| 14.4°C Belfast

Seven struggling Northern Ireland councils furlough nearly 2,000 staff

Close

Concerns: Nipsa’s Alison Millar

Concerns: Nipsa’s Alison Millar

Concerns: Nipsa’s Alison Millar

Nearly 2,000 council staff are being furloughed in Northern Ireland ­and hundreds more face temporary lay-offs.

Seven local authorities have confirmed they will use the Government scheme for around 1,800 workers, as their umbrella body warns some could go to the wall without financial support.

Antrim and Newtownabbey Borough Council is furloughing 375 workers, the highest number of the local authorities to have finalised a figure, followed by Mid Ulster District Council with 365.

Two of our largest local authorities - Belfast and Lisburn and Castlereagh City Councils - are yet to make a decision.

Armagh City, Banbridge and Craigavon Borough Council said it had not yet finalised the number but an officer told a council meeting on May 14 as many as 300 staff could be furloughed.

Newry, Mourne and Down District Council is also yet to land on a final figure. Ards and North Down Borough Council will furlough about 350.

Derry City and Strabane and Fermanagh and Omagh District Councils will each furlough about 200. Mid and East Antrim Borough Council will temporarily lay off 252, and Causeway Coast and Glens Borough Council 61. Of those councils, some are still negotiating with unions whether to top up workers' wages.

Alison Millar, Nipsa's general secretary, said one was proposing to furlough staff on 80% of their normal salary.

She added: "While Nipsa obviously welcomes the decision by the Communities Minister [Deirdre Hargey] to ensure that councils could furlough workers under the scheme, we have concerns that some jobs may be at risk in the short to medium-term. It's imperative that all councils are proposing to furlough their workers must do so on the basis that they will fund the additional 20%.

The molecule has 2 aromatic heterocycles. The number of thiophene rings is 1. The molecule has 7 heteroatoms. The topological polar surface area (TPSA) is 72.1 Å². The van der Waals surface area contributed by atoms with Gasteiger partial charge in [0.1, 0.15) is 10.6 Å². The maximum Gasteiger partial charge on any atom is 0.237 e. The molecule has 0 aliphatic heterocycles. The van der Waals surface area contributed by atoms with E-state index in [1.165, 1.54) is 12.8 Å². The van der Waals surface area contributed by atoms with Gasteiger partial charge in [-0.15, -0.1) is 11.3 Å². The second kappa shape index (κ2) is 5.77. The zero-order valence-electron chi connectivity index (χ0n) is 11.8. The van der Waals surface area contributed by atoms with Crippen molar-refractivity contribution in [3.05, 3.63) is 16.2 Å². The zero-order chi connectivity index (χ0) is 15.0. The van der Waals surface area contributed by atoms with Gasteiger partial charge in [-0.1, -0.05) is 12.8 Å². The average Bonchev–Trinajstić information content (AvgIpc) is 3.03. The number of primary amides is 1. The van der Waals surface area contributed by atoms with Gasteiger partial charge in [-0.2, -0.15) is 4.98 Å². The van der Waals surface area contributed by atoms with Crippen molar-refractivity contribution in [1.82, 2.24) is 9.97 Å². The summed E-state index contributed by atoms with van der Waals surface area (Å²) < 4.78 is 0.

"This is significant issue as some of these workers are on the national minimum wage."

Antrim and Newtownabbey councillors voted on May 14 to furlough 375 workers on full pay until May 19, when they will be paid at the Government rate of 80%. The council said it was losing £665,000 each month and faced a £15.6m shortfall this financial year. Of the 46 staff the council had considered making redundant, 28 will now be furloughed.

SDLP councillor Ryan Wilson said the decision had spared the council from making hundreds of redundancies, but he was disappointed staff wouldn't have their pay topped up, as other councils had done.

He added: "The council is clearly under financial pressure and the Minister for Communities must make additional funding available to ensure ratepayers do not bear this burden, either by a large increase of rates or a depletion of services."

Armagh, Banbridge and Craigavon Council said it expected to lose about £10m this financial year, but had no plans to cut back services.

It added: "To be in a position to sustain service levels into the future and emerge with a feasible long-term plan for economic recovery, greater financial assistance from central government will be required."

Meanwhile, Mid Ulster District Council said furloughing just over a third of its workforce would reduce April losses from £620,000 to just over £400,000.

Solace NI, the body of council chief executives, warned last week that local authorities here could run out of cash for staff and suppliers within months if they did not get the support they needed.

Belfast Telegraph